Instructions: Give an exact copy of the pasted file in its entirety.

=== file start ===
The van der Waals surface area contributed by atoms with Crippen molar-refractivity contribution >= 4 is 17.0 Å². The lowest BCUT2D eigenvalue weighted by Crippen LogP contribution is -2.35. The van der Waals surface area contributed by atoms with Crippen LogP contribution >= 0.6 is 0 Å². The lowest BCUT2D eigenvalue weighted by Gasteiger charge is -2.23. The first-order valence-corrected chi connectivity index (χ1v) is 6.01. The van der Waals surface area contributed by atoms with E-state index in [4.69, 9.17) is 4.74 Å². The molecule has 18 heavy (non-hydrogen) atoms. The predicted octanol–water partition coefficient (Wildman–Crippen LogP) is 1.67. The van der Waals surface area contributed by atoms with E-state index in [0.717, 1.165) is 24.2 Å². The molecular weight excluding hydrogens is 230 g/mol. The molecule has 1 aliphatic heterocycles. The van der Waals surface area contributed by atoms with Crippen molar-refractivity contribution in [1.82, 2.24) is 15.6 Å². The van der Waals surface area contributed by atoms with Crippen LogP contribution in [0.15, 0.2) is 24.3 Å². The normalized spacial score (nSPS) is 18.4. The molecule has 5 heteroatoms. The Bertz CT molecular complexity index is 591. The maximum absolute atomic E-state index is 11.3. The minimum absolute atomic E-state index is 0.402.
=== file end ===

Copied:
The van der Waals surface area contributed by atoms with Crippen molar-refractivity contribution >= 4 is 17.0 Å². The lowest BCUT2D eigenvalue weighted by Crippen LogP contribution is -2.35. The van der Waals surface area contributed by atoms with Crippen LogP contribution >= 0.6 is 0 Å². The lowest BCUT2D eigenvalue weighted by Gasteiger charge is -2.23. The first-order valence-corrected chi connectivity index (χ1v) is 6.01. The van der Waals surface area contributed by atoms with E-state index in [4.69, 9.17) is 4.74 Å². The molecule has 18 heavy (non-hydrogen) atoms. The predicted octanol–water partition coefficient (Wildman–Crippen LogP) is 1.67. The van der Waals surface area contributed by atoms with E-state index in [0.717, 1.165) is 24.2 Å². The molecular weight excluding hydrogens is 230 g/mol. The molecule has 1 aliphatic heterocycles. The van der Waals surface area contributed by atoms with Crippen molar-refractivity contribution in [1.82, 2.24) is 15.6 Å². The van der Waals surface area contributed by atoms with Crippen LogP contribution in [0.15, 0.2) is 24.3 Å². The normalized spacial score (nSPS) is 18.4. The molecule has 5 heteroatoms. The Bertz CT molecular complexity index is 591. The maximum absolute atomic E-state index is 11.3. The minimum absolute atomic E-state index is 0.402.